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Year of the Coal Miner September 2003 - 2004

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These "rankings" of immigrants was entrenched in the work in mines and railroads where owners and managers were British and workers were not. Alberta's Crow's Nest Pass and Coal Branch mining communities attracted workers from across Europe. A royal commission study of the coal industry in 1919 noted the following makeup of the labour force:

  • 90 percent of the workers in the Pass were immigrants
  • 34 percent were British
  • 23 percent were Slovak
  • 14.5 percent were Italian
  • 7 percent were French and Belgian
  • 2 percent were Russian
  • 8.5 percent were "other European"
  • 1 percent were American 5

But sheer desperation enabled Italian immigrants to put up with racial slurs and to succeed. In the process, they helped themselves through the creation of fraternal societies or loggias and also became supporters of unions. They also joined with other workers on strikes when necessary to make their case. This determination won them friends and respect in many communities as is evident in a range of community history books produced in the 1970s and 1980s in Alberta. The men and their families simply accepted discrimination as another hardship they had to face in Canada-as pervasive as the cold weather and lack of all of the amenities of home. 

The character trait that served them well is captured in the Italian word arrangiarsi, that is, making do. The concept was developed by Roberto Perin and Franc Sturino in their book Arrangiarsi: The Italian Immigrant Experience in Canada to explain the determination to succeed of Italian immigrants. The authors speak of the adaptability of immigrants in responding to frequently adverse conditions and see this as evidence of strength of character and moral fibre. This is something they brought from the homeland and further developed in Canada. In spite of hard work and discrimination, Italian immigrants prospered in Alberta and Canada, and when mines closed, they moved to urban centres and took on a range of jobs to establish themselves and their families.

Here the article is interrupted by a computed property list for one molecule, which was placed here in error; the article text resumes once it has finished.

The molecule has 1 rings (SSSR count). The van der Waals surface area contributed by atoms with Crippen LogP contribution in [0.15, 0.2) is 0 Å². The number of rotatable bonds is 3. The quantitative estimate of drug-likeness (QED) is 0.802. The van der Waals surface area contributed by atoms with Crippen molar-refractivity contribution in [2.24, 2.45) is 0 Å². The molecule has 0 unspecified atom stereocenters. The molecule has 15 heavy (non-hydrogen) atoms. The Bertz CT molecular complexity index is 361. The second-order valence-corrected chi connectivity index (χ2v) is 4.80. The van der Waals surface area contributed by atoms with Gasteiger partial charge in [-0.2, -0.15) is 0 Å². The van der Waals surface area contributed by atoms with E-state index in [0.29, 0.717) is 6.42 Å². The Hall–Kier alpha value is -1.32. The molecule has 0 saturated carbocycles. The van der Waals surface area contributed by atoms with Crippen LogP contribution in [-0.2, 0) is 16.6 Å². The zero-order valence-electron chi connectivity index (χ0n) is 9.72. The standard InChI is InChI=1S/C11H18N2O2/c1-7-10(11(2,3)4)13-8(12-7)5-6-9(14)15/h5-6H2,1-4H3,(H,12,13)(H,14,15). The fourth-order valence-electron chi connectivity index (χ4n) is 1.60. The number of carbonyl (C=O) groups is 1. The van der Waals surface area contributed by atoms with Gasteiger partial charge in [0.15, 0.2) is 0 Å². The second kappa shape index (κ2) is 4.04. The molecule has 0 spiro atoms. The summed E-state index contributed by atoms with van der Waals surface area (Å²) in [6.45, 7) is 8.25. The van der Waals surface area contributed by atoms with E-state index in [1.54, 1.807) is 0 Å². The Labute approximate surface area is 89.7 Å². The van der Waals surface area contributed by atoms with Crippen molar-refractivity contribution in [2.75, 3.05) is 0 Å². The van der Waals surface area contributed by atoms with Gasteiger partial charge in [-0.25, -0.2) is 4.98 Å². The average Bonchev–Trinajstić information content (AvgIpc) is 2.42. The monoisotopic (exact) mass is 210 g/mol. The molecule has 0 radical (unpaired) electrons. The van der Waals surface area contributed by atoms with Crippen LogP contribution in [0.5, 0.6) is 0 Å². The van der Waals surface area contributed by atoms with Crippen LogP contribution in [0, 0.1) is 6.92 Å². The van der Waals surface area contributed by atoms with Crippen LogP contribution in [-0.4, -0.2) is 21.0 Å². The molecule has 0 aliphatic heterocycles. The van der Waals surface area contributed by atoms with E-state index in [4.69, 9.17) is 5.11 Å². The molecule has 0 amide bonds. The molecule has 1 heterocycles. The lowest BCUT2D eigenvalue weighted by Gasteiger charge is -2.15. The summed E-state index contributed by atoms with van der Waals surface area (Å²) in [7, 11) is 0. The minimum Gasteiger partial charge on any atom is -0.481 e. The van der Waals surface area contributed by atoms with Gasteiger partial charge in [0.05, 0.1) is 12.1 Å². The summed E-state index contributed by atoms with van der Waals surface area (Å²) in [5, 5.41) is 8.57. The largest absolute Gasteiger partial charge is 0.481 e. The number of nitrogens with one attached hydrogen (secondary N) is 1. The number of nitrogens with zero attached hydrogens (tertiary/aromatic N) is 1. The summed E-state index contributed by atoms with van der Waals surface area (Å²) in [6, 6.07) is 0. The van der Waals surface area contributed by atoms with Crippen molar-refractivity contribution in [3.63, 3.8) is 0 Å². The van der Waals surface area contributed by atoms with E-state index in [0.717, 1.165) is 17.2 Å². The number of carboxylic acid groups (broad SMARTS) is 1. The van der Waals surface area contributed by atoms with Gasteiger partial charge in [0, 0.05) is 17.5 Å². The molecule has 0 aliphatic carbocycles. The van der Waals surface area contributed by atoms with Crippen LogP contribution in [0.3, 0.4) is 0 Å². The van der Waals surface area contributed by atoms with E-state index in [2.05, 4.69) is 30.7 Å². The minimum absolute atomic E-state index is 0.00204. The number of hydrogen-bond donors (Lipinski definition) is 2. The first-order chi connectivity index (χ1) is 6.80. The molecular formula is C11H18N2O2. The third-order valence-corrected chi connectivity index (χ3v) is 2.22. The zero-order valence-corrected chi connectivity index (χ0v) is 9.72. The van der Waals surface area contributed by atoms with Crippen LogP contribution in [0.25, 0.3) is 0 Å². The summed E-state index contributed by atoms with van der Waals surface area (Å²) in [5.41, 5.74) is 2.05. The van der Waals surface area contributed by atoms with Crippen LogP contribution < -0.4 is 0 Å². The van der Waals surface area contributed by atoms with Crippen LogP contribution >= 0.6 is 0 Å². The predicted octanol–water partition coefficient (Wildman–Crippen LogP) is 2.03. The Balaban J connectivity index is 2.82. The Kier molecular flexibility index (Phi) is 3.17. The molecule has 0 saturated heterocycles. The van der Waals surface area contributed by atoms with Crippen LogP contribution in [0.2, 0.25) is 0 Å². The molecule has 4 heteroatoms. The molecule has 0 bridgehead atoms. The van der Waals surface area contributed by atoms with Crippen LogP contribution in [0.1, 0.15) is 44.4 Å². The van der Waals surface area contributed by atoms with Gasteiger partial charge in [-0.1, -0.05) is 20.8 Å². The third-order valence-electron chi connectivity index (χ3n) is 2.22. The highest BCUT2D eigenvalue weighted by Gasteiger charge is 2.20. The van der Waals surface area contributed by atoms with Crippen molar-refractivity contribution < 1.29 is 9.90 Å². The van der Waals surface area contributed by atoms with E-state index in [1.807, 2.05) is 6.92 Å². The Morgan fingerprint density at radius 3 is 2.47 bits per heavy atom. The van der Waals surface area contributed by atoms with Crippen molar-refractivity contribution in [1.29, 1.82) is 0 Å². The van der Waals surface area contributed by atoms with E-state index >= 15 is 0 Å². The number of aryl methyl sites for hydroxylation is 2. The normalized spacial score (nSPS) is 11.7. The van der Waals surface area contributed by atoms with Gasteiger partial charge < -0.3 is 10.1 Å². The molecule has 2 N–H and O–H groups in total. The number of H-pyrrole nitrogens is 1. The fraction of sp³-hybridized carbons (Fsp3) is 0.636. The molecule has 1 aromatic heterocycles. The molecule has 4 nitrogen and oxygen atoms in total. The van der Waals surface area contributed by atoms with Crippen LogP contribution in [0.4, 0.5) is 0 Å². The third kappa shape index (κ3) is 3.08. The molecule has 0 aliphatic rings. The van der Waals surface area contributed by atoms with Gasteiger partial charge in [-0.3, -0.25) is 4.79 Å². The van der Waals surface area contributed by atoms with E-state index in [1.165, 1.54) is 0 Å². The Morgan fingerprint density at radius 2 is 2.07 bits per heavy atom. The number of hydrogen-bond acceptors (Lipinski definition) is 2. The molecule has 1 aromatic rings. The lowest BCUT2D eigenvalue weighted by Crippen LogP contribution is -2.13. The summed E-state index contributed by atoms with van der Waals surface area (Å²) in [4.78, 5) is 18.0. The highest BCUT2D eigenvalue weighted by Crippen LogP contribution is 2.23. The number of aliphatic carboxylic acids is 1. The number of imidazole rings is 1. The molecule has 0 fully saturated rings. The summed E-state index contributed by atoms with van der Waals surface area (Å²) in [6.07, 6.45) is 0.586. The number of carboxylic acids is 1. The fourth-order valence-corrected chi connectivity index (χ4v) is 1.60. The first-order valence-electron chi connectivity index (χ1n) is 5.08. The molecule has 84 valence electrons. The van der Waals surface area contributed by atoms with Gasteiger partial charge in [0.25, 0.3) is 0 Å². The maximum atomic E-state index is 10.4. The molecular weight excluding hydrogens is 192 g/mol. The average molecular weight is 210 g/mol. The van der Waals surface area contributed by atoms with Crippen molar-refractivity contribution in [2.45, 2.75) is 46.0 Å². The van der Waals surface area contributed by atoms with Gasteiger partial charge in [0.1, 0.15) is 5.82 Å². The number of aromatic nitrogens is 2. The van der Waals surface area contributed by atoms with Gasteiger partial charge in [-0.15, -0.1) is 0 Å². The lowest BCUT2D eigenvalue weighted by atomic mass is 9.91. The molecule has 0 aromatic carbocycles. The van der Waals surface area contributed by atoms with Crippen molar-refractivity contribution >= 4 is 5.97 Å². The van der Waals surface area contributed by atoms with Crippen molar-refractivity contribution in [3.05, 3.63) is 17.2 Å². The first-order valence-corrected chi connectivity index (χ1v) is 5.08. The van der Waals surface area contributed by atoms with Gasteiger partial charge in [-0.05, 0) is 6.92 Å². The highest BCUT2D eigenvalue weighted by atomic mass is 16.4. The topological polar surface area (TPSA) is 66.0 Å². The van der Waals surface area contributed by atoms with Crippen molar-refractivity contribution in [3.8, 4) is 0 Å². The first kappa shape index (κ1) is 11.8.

Italians coming in all three waves of immigration from the late 19th/early 20th centuries to the interwar years and post-World War II experienced discrimination. World War II heightened the suspicion of Italians as they are designated "enemy aliens" because of their connection with the regime of Benito Mussolini. Italian societies across the country became suspect and, rightly, the few that were Fascist in nature. It was not just the avowed Fascists, it was all Italians, recent immigrants as well as those who had been in Canada since the end of the 19th century who came under suspicion. The effect of this was to accelerate the pace of assimilation. Being Italian was something to be ashamed of rather than proud. All of the societies associated with the maintenance of Italian culture and traditions were largely abandoned. In the 1950s, racial slurs became more specific to Italians, for example, the words "WOPs," "dagos," etc. An additional burden was that of being considered Mafiosi as a result of the rise to power of Al Capone in Chicago and other crime bosses. This was particularly offensive for hard working people who, whether practicing Catholics or not, had strong ethical and moral values.

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